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Clerical Dress

Drew Keane from Georgia Southern University wrote me:
A priest at this time may or may not wear a cassock--as it was but street clothes, not a prescribed vestment. For preaching, the Geneva tabs and gown would be worn--the gown only while in the pulpit, the tabs thoughout the services. A highchurchman would have donned a surplice and tippet (in pre-industrial times these were full-length, with a generous amount of fabric) for the service, removing it and taking the preaching gown before the sermon, and resuming the white vestment and black scarf to continue the service. An academic hood may or may not have accompanied all of this, depending on circumstances.

The clergyman would changed clothes in the vestry room.

The garments allowed during the Regency were usually plain as all efforts were made to avoid any resemblance to practices in the church of Rome, while still setting the celebrant apart during divine services.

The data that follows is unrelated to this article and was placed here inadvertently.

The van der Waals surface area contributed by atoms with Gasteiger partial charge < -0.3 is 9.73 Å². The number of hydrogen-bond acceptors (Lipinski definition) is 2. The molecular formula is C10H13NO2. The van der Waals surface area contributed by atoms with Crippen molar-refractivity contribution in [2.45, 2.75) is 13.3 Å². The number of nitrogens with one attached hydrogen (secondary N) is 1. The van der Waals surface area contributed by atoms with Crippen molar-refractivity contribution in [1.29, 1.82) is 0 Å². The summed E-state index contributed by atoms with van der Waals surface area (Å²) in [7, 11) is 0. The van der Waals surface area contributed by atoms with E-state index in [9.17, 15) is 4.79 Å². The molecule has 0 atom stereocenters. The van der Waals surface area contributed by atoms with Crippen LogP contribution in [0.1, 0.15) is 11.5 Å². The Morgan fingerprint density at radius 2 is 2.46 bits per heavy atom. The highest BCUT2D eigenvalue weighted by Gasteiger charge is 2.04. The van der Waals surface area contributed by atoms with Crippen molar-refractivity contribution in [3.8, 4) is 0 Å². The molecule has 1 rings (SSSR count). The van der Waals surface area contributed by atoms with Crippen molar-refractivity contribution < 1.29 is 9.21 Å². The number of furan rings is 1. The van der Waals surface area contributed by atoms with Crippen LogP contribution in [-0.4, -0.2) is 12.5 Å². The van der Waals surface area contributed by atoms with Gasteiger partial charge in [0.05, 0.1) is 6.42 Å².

A minister could be paid a “surplice “ fee for conducting baptisms, weddings, and funerals.

Surplice: A white garment worn over the preaching gown.

 

Geneva bands

 

Preaching gown

Bishops wore the Rochet – the white garment– also called the Episcopal Surplice. The black garment is the Chimere. The archbishop appears to be wearing a black gown under his rochet. He is wearing Geneva bands of fine linen. The Chimere is usually made of black satin.

Bishop with lawn sleeves

A clergyman in tippet, surplice, gown and hood. The Black scarf like item is the tippet. It is different from a stole , though similar in shape,. The stole was narrower and changed color with the liturgical year. The stole was considered unlawful at this time. The hood was worn by those with a university degree.

The Cope:
The cope was usually only worn at cathedrals, for state processionals and services on major feast days. The Principal minister and his two assistants, singers, and others in procession could wear the cope.


   
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